Communitek Video Systems announces the debut of the Minicaster, a standalone encoding system designed specifically for live streaming of HD and SD content for Internet video broadcasts and IPTV applications.
Offering real-time MPEG4/H.264, Adobe Flash™ and Windows Media™ encoding, this compact device is billed as a solution for live broadcasts from both field and studio locations. Applications include live sports and concert events, high-quality video conferencing for business, government and medical applications, as well as worldwide distribution of television and radio broadcasts over the Internet.
Streams can be generated at bit rates ranging from 100 kbps to 15 Mbps in real-time from HD-SDI, SD-SDI, S-Video or Composite Video sources with either discrete or embedded audio. The Minicaster can also be equipped with up to 2 TBytes of internal disk storage for simultaneous archiving of live streams during broadcasts. This self-contained unit, which is capable of operating on AC or DC power, will be featured at the Brick House Video booth N4019 during the National Association of Broadcasters (NAB) convention to be held in Las Vegas April 12-15, 2010.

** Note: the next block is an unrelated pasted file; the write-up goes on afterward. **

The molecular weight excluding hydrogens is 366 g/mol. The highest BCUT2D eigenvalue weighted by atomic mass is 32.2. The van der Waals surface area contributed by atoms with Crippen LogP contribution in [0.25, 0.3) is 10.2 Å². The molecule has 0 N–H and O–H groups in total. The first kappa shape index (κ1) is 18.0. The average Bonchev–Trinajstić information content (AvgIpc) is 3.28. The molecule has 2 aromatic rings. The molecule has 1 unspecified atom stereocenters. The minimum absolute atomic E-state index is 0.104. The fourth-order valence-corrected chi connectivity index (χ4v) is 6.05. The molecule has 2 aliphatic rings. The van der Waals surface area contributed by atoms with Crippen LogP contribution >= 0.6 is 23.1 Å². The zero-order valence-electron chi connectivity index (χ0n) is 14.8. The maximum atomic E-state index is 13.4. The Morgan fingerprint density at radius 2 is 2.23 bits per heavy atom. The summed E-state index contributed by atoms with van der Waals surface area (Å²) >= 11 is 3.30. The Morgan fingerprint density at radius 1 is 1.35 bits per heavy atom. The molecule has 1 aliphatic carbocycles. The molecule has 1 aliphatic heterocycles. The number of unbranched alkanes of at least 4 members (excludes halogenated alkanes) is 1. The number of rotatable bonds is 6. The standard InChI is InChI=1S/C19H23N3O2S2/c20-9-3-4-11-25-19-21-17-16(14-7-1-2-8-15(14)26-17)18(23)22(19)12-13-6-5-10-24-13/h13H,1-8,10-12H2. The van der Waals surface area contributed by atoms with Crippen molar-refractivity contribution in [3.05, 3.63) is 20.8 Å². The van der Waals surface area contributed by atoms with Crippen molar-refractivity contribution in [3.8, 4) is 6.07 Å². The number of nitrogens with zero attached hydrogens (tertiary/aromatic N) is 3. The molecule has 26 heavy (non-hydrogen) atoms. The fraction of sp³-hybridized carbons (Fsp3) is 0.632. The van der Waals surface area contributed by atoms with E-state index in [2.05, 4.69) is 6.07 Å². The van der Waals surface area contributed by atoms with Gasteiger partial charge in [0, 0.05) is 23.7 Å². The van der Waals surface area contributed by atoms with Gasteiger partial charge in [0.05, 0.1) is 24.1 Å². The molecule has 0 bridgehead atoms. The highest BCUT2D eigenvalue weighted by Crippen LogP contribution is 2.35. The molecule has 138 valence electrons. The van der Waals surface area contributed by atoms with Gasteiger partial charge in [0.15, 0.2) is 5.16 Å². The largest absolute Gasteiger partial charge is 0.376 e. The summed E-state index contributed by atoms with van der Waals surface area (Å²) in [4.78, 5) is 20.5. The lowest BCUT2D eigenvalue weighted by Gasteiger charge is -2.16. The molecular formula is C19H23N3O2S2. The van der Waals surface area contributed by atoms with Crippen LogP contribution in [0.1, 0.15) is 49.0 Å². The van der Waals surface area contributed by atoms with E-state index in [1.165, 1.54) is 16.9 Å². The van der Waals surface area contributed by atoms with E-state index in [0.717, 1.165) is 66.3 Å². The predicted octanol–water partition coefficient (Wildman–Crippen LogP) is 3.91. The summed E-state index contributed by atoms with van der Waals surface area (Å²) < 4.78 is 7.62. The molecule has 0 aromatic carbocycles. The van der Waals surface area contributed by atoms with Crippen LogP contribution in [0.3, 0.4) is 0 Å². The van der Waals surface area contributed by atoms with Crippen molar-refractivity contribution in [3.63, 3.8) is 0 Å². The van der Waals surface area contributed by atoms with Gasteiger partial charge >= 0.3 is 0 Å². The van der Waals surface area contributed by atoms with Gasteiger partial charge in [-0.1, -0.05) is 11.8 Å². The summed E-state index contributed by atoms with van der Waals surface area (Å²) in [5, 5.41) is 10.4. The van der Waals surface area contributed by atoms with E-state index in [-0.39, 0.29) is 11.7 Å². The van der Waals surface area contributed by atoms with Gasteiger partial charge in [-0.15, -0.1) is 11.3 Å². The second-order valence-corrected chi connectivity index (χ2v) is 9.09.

Employing an optimalcombination of hardware and software encoding, the Minicaster can be used in any real-time encoding application, including live sports and concert events. Producers are given complete creative control over the compression process, which supports all of the major High and Standard Definition formats used in broadcast, including 1080i, 720p, PAL 625 and NTSC 525. Frame rates include 30, 29.97, 25 and 24 Hz progressive as well as 60 and 59.94 Hz interlaced. Video images can be cropped, scaled, de-interlaced, and formatted for a wide range of software video players. Both 16 x 9 and 4 x 3 aspect ratios are supported, and captions and bitmap logos can be overlaid on the outbound stream. Dual Gigabit Ethernet output ports are provided for high stream capacity and redundancy.
“The Minicaster integrates the best available technologies from across the video streaming marketplace,” said Brian Isaacson, President of Communitek Video Systems. “We have deployed these units in a number of live webcasts that we have produced and found that their video performance and overall reliability far exceed what is possible with off-the shelf PCs running commercial software packages.”